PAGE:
Of course, EQ isn’t only concerned with self-care. A high EQ also prioritizes empathy and relationships. And this is, perhaps, where modeling plays an especially important role. Your child doesn’t just need you to teach them how to take care of themselves. They also need to see you taking care of yourself and others. This includes, for example, having open, honest, and age-appropriate conversations with your child about your feelings, including “negative” ones, such as fear or sadness. They should also be able to see you practicing self-care, such as using the “quiet room” yourself when you need it.
In addition, having frequent conversations with your child about other people’s emotions and experiences will help them to develop empathy. For example, allowing your child to see you engage in active listening and small acts of kindness toward others can be a powerful tool for modeling EQ. Likewise, even very young children can begin to learn to practice compassion and to build relationships through sharing and helping activities, from helping Mom feed the dog its breakfast to brushing baby sister’s hair at night.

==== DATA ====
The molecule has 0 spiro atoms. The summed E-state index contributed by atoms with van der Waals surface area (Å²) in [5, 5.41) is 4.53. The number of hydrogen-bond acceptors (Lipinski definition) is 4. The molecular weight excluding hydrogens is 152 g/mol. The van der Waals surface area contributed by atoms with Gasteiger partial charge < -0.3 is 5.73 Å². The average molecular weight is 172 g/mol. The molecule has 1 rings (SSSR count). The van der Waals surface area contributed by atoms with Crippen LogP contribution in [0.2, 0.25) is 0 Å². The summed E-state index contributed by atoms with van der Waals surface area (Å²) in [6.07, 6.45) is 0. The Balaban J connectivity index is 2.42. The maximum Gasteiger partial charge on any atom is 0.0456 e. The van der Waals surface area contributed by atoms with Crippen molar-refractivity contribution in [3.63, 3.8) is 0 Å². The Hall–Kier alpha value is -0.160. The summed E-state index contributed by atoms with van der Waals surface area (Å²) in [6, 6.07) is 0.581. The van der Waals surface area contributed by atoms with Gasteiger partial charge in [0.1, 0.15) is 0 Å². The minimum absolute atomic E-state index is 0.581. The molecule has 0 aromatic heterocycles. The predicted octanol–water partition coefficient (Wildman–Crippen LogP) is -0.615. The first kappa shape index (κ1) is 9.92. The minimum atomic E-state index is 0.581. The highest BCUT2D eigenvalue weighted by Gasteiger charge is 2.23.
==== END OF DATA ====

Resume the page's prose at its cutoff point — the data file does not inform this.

Emotional intelligence isn’t just some soft skill that’s nice to have but relatively inessential to life today. Rather, emotional intelligence is fundamental to the well-being of children and adults alike. And that means that teaching and modeling emotional intelligence is a vital responsibility of every parent and caregiver.
Jori Hamilton is an experienced writer residing in the Northwestern U.S. She covers a wide range of subjects but takes a particular interest in covering topics related to child development, health and wellness, mindfulness, and productivity. To learn more about Jori, you can follow her on Twitter and LinkedIn